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Documentary Features Live Action Movies

Getting Away With Murder(s)

Director – David Nicholas Wilkinson – 2021 – UK – Cert. 15 tbc – 175m

*****

Most of the perpetrators of the Holocaust were never prosecuted: this documentary attempts to understand why not – out in cinemas on Friday, October 1st, the 75th anniversary of the end of the International Military Tribunal in Nuremberg

There’s something about the enormity of the issues involved here that makes this a very tough watch. (If it wasn’t, there would be something wrong. The Holocaust is not an easy issue to deal with. Films about it can consequently be tough to watch. And so they should be.) That combined with the near three-hour running time (this is not a complaint, honest) means it sat on my pending review pile for quite a while before I finally sat down and watched it.

I suspect Wilkinson is aware of this problem. As the film starts, he takes you (as it were) gently by the hand as he walks into Auschwitz and matter-of-factly discusses its horrors, helped by a man who works in the museum there and has probably helped numerous people before and since to come to terms with the implications of the place as they go round it.… Read the rest

Categories
Features Live Action Movies

A Day Off (Hyuil, 휴일)

Director – Lee Man-hee – 1968 – South Korea – Cert. 18 – 110m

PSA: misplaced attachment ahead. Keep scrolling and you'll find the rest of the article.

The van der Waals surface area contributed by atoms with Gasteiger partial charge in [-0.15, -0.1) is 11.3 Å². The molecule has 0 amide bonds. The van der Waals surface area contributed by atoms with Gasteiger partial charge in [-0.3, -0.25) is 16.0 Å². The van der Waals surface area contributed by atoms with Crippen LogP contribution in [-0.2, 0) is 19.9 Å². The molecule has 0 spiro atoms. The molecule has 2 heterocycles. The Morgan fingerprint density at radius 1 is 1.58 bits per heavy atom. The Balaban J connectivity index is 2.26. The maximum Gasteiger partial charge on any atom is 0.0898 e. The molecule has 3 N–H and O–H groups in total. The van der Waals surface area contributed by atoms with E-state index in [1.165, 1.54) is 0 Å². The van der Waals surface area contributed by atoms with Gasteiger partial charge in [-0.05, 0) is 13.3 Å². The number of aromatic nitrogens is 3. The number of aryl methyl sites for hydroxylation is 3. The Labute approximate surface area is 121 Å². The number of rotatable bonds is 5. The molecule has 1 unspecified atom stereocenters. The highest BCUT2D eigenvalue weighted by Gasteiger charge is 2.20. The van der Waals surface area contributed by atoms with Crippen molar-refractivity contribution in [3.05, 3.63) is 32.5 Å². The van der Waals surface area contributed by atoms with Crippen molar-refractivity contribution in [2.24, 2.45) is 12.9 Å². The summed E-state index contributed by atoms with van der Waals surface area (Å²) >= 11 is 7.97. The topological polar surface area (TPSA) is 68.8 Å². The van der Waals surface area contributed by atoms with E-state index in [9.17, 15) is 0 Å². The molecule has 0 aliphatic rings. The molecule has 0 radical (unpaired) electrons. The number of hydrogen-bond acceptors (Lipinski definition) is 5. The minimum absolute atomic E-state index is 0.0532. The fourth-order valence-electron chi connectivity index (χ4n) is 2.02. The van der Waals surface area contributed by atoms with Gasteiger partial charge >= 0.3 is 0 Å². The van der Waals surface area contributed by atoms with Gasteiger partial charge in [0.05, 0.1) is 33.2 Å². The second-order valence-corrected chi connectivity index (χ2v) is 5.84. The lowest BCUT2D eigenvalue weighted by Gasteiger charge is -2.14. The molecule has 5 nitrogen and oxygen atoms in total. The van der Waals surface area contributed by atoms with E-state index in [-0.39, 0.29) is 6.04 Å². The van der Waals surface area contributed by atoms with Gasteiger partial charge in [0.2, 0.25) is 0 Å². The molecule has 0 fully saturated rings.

*****

A man passes the boredom of Sunday in Seoul by spending time in the park with his lover, robbing an old schoolmate then going out drinking and womanising in bars – watch for free at the Korean Film Archive’s YouTube channel (link at bottom of page)

Shot in stark black and white, this opens with a voice-over which immediately makes you think you’re watching a film noir. However, A Day Off is something else entirely – there are no cops or gangsters in sight, the narrative concerning instead a couple of doomed lovers and the opening voice-over bemoaning the hero’s meeting with his lover Ji-Yeon every Sunday. That said, it’s all about poor people struggling to survive on Seoul’s mean streets and the main character is constantly cheating his fellow citizens or stealing money from them, so its subject matter is not entirely noir unrelated.

Heo-uk (Shin Seong-il, a huge star who also has a bit part in the earlier Bloodline a.k.a. Kinship, Kim Soo-yong, 1963) asks a consults a bird fortune-teller as to what the day will bring: her trained bird picks out a card warning him to Stay Away From Women.… Read the rest